Unformatted text preview: ng of as many pathways to that fact as possible, and this means deliberately to associate
the fact by sound, by speech and by action. The advertised schemes of memory training are simply association
schemes, old as the hills, and having value indeed, but too much is claimed for them. A splendid memory is
born, not made; but any memory, except where disease has entered, can be improved by training.
It is because lectures on the whole do not supply enough associations or arouse enough interest that the lecture
is the poorest method of teaching or learning. Man's mind sticks easily to things, but with difficulty to words
about things. To maintain attention for an hour or so, while sitting, is a task, and there develops a tendency
either to a hypnoidal state in which the mind follows uncritically, or to a restless uneasiness with wandering
mind and fatigue of body. A demonstration, on the other hand, a laboratory experiment with short, personal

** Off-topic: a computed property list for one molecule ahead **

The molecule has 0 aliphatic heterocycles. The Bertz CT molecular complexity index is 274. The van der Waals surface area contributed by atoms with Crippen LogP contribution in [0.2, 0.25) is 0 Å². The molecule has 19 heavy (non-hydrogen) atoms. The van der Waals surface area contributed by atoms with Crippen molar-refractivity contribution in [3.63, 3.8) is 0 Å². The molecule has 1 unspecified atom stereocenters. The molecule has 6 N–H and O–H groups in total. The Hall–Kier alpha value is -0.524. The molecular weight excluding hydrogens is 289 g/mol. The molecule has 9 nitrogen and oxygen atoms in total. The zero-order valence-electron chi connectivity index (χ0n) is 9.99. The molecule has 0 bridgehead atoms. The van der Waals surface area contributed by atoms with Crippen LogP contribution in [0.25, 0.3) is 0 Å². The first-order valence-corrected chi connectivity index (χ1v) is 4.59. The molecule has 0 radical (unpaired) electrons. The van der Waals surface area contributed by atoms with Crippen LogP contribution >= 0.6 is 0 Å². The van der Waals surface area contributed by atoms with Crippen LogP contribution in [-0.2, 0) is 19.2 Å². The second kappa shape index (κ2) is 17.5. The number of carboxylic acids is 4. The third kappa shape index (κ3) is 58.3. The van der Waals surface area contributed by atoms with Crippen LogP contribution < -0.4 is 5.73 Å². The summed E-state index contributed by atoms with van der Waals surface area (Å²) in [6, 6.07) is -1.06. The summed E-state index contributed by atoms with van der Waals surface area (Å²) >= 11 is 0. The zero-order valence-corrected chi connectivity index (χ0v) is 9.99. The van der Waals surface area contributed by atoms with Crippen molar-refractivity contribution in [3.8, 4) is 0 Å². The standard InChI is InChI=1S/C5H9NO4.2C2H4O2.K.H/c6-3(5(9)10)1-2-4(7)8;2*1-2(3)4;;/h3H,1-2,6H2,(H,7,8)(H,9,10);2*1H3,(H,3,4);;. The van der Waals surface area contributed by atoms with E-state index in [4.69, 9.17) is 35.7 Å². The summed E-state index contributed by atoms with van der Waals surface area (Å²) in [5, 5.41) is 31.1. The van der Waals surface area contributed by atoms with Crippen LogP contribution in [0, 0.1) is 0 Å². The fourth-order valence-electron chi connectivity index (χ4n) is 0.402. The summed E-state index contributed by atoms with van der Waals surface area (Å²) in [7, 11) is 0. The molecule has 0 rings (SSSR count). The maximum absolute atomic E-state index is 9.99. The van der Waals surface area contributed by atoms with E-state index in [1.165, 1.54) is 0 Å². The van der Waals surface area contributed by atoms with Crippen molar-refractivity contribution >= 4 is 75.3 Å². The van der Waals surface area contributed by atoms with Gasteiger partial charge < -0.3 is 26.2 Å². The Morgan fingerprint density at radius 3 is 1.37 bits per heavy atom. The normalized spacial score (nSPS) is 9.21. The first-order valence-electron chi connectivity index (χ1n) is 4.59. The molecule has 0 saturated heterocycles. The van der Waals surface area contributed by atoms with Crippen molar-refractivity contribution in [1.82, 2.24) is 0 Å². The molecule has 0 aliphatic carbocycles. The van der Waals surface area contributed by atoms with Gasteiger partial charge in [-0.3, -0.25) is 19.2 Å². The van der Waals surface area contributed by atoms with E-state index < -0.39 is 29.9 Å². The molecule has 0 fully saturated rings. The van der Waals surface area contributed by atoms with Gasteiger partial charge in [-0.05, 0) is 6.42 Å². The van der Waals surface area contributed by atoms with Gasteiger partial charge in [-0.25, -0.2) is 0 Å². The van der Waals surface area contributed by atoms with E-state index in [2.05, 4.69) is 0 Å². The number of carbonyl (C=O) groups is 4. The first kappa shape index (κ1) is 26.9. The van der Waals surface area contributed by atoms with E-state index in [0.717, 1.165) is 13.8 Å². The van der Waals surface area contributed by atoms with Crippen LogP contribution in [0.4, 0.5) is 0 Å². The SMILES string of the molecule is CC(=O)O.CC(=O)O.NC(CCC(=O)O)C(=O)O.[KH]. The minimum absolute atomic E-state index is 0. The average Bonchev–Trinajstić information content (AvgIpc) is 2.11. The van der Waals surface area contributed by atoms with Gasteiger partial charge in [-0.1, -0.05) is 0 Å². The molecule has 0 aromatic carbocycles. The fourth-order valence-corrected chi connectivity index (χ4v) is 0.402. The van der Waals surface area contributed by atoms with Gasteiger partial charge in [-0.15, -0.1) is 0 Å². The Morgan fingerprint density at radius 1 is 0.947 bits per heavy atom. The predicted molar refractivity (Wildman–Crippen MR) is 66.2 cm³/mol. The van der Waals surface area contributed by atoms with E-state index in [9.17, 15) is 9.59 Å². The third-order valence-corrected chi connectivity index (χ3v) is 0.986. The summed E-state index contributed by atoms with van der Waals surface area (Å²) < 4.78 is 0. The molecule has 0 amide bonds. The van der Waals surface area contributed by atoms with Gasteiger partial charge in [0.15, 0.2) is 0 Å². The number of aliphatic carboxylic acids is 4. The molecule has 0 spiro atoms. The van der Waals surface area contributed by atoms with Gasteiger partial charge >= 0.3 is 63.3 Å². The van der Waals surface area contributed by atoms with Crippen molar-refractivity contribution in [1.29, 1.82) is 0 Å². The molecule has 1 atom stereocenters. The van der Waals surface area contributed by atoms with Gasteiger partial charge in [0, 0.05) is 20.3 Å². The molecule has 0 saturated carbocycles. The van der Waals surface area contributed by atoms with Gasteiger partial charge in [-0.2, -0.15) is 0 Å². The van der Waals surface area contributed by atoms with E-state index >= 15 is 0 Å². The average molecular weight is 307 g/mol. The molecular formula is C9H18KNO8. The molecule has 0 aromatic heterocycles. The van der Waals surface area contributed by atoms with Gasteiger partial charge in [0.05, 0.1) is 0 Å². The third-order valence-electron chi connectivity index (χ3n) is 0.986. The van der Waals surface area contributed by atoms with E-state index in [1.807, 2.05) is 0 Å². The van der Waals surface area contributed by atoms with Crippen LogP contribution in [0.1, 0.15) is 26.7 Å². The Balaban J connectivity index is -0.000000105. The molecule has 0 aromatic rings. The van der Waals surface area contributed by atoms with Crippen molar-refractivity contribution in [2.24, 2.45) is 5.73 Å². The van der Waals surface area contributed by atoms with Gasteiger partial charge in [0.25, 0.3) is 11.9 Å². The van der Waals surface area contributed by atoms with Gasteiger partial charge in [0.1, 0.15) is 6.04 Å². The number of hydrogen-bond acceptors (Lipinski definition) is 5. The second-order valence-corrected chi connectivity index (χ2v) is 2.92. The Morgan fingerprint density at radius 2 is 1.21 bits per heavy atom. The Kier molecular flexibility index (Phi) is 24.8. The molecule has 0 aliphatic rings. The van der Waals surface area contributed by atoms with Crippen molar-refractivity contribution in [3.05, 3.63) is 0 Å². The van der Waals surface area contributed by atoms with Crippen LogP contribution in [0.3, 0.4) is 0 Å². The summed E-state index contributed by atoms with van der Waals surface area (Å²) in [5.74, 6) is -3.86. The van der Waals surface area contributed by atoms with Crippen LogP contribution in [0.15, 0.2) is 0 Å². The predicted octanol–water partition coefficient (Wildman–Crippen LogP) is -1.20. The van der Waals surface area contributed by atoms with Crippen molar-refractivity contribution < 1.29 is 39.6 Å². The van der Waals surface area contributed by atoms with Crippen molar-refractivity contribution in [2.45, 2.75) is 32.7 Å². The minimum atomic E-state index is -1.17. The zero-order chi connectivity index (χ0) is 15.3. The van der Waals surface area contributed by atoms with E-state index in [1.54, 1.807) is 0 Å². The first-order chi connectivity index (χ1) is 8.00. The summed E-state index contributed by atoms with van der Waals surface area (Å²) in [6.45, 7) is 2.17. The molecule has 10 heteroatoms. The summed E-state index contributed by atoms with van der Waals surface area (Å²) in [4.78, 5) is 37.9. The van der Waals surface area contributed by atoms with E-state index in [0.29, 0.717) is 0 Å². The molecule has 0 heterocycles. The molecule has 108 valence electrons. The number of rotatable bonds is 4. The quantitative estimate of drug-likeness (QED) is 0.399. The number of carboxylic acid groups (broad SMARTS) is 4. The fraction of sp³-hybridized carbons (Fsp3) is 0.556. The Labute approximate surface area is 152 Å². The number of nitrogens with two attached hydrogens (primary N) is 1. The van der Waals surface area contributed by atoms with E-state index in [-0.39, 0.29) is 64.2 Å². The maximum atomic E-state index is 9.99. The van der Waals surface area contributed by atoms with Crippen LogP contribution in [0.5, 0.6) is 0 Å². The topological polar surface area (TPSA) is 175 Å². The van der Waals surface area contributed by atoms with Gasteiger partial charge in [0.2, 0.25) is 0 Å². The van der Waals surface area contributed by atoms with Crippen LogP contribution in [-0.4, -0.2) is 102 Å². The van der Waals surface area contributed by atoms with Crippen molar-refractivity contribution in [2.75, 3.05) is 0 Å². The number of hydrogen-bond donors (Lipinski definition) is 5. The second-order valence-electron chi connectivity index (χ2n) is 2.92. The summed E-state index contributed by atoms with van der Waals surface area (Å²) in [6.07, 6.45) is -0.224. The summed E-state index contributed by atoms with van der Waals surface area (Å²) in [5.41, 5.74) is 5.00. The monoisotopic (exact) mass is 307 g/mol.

instruction, a bodily contact with the problem calls into play interest, enthusiasm, curiosity, motor images, the
use of the hands, and is THE method of teaching.
There are at present excellent psychological methods of testing out the memory capacity. Every one engaged
in any responsible work, or troubled about his memory, should be so tested. While there are other qualities of
mind of great importance, memory is basic, and no one can really understand himself who is in doubt about
his memory. In such diseases as neurasthenia one of the commonest complaints is the "loss of memory,"
which greatly troubles the patient. As a matter of fact, what is impaired is interest and attention, and when the
patient realizes this he is usually quite relieved. The man who has a poor memory may become very
successful if he develops systems of recording, filing, indexing, but his possibilities of knowledge are greatly
reduced by his defect.
 It is the growth of the subject matter of knowledge that makes necessary the elaborate systems of indexing,
etc., now so important. It is as much as man can do to follow the places...
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This note was uploaded on 09/26/2011 for the course PSYCHOLOGY 110 taught by Professor Kannan during the Spring '11 term at Anna University Chennai - Regional Office, Coimbatore.
- Spring '11